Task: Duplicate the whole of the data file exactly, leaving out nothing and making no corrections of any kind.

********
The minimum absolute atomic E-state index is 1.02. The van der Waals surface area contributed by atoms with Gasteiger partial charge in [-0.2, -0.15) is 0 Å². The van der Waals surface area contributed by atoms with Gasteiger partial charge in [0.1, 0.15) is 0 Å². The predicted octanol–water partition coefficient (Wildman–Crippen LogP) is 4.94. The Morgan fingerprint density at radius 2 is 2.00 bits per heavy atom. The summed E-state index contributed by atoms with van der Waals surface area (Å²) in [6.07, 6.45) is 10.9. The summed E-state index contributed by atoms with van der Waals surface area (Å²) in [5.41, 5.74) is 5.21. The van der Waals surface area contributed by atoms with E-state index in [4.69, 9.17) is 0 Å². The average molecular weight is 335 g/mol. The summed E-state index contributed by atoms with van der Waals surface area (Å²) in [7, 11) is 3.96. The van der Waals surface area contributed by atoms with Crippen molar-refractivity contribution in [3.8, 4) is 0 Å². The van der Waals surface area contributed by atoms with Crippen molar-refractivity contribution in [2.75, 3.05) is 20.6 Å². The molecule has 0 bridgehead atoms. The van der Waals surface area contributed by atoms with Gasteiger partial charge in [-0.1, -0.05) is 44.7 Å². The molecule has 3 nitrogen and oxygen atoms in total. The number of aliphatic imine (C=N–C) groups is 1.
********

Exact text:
The minimum absolute atomic E-state index is 1.02. The van der Waals surface area contributed by atoms with Gasteiger partial charge in [-0.2, -0.15) is 0 Å². The van der Waals surface area contributed by atoms with Gasteiger partial charge in [0.1, 0.15) is 0 Å². The predicted octanol–water partition coefficient (Wildman–Crippen LogP) is 4.94. The Morgan fingerprint density at radius 2 is 2.00 bits per heavy atom. The summed E-state index contributed by atoms with van der Waals surface area (Å²) in [6.07, 6.45) is 10.9. The summed E-state index contributed by atoms with van der Waals surface area (Å²) in [5.41, 5.74) is 5.21. The van der Waals surface area contributed by atoms with E-state index in [4.69, 9.17) is 0 Å². The average molecular weight is 335 g/mol. The summed E-state index contributed by atoms with van der Waals surface area (Å²) in [7, 11) is 3.96. The van der Waals surface area contributed by atoms with Crippen molar-refractivity contribution in [3.8, 4) is 0 Å². The van der Waals surface area contributed by atoms with Crippen molar-refractivity contribution in [2.75, 3.05) is 20.6 Å². The molecule has 0 bridgehead atoms. The van der Waals surface area contributed by atoms with Gasteiger partial charge in [-0.1, -0.05) is 44.7 Å². The molecule has 3 nitrogen and oxygen atoms in total. The number of aliphatic imine (C=N–C) groups is 1.